Preprint Communication Version 2 This version is not peer-reviewed

Ecological Drivers of Species Distributions and Niche Overlap for Three Subterranean Termite Species in the Southern Appalachian Mountains, USA

Version 1 : Received: 14 December 2018 / Approved: 17 December 2018 / Online: 17 December 2018 (07:33:58 CET)
Version 2 : Received: 16 January 2019 / Approved: 17 January 2019 / Online: 17 January 2019 (03:55:36 CET)

A peer-reviewed article of this Preprint also exists.

Hyseni, C.; Garrick, R.C. Ecological Drivers of Species Distributions and Niche Overlap for Three Subterranean Termite Species in the Southern Appalachian Mountains, USA. Insects 2019, 10, 33. Hyseni, C.; Garrick, R.C. Ecological Drivers of Species Distributions and Niche Overlap for Three Subterranean Termite Species in the Southern Appalachian Mountains, USA. Insects 2019, 10, 33.

Journal reference: Insects 2019, 10, 33
DOI: 10.3390/insects10010033

Abstract

In both managed and unmanaged forests, termites are functionally important members of the dead-wood-associated (saproxylic) insect community. However, little is known about regional-scale environmental drivers of geographic distributions of termite species, and how these environmental factors impact co-occurrence among congeneric species. Here we focus on the southern Appalachian Mountains—a well-known center of endemism for forest biota—and use Ecological Niche Modeling (ENM) to examine the distributions of three species of Reticulitermes termites (i.e., R. flavipes, R. virginicus, and R. malletei). To overcome deficiencies in public databases, ENMs were underpinned by field-collected high-resolution occurrence records coupled with molecular taxonomic species identification. Spatial overlap among areas of predicted occurrence of each species was mapped, and aspects of niche similarity were quantified. We also identified environmental factors that most strongly contribute to among-species differences in occupancy. Overall, we found that R. flavipes and R. virginicus showed significant niche divergence, which was primarily driven by dry-season precipitation. Also, all three species were most likely to co-occur in the mid-latitudes of the study area (i.e., northern Alabama and Georgia, eastern Tennessee and western North Carolina), which is an area of considerable topographic complexity. This work provides important baseline information for follow-up studies of local-scale drivers of these species’ distributions. It also identifies specific geographic areas where future assessments of the frequency of true syntopy vs. micro-allopatry, and associated interspecific competitive interactions, should be focused.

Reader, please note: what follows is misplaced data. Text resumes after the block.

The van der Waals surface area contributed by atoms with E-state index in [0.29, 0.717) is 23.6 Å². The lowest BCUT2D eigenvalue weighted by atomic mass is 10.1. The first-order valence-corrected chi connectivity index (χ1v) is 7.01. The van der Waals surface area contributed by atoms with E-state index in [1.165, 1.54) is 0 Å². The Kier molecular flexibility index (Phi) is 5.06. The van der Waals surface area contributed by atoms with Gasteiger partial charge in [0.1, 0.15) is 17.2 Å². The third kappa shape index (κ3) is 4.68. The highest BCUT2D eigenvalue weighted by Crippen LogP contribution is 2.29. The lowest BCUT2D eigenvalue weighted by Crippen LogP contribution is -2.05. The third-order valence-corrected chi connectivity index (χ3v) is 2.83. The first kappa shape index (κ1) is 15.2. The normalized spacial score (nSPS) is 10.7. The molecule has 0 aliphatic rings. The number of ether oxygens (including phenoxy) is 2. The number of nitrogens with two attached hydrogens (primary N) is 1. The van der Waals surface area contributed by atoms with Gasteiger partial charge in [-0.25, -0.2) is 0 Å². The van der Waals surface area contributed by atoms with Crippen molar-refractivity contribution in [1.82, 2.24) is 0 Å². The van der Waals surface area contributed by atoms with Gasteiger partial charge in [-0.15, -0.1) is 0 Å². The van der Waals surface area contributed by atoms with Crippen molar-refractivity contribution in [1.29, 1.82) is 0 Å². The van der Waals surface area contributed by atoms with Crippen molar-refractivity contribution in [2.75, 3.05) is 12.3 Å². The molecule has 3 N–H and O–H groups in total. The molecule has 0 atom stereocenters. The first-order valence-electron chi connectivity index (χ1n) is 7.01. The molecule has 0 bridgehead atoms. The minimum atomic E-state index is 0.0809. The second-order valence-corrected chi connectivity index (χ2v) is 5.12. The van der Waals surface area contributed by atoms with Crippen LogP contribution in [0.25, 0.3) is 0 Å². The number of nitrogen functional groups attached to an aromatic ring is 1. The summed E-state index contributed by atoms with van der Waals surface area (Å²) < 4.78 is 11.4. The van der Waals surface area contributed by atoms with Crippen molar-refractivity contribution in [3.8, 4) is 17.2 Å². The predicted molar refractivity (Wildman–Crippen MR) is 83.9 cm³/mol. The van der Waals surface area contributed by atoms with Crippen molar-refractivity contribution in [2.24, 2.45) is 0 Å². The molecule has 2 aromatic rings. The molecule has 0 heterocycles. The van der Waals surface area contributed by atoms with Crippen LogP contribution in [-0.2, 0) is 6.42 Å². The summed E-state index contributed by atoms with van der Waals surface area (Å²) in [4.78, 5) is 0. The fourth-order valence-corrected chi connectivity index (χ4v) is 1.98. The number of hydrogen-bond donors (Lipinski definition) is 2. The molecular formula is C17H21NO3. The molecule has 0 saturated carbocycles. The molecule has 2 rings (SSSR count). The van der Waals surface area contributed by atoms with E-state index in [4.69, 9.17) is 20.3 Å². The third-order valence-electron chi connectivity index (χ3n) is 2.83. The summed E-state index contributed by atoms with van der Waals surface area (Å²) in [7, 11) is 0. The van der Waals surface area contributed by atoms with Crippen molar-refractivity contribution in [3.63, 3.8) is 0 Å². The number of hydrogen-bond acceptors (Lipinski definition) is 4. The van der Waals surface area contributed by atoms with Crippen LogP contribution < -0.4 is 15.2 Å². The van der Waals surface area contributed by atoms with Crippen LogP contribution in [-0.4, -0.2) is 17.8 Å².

Subject Areas

biodiversity; biogeography; competitive exclusion; ecological niche model; molecular taxonomic identification; PCR-RFLP; Reticulitermes; saproxylic; species richness

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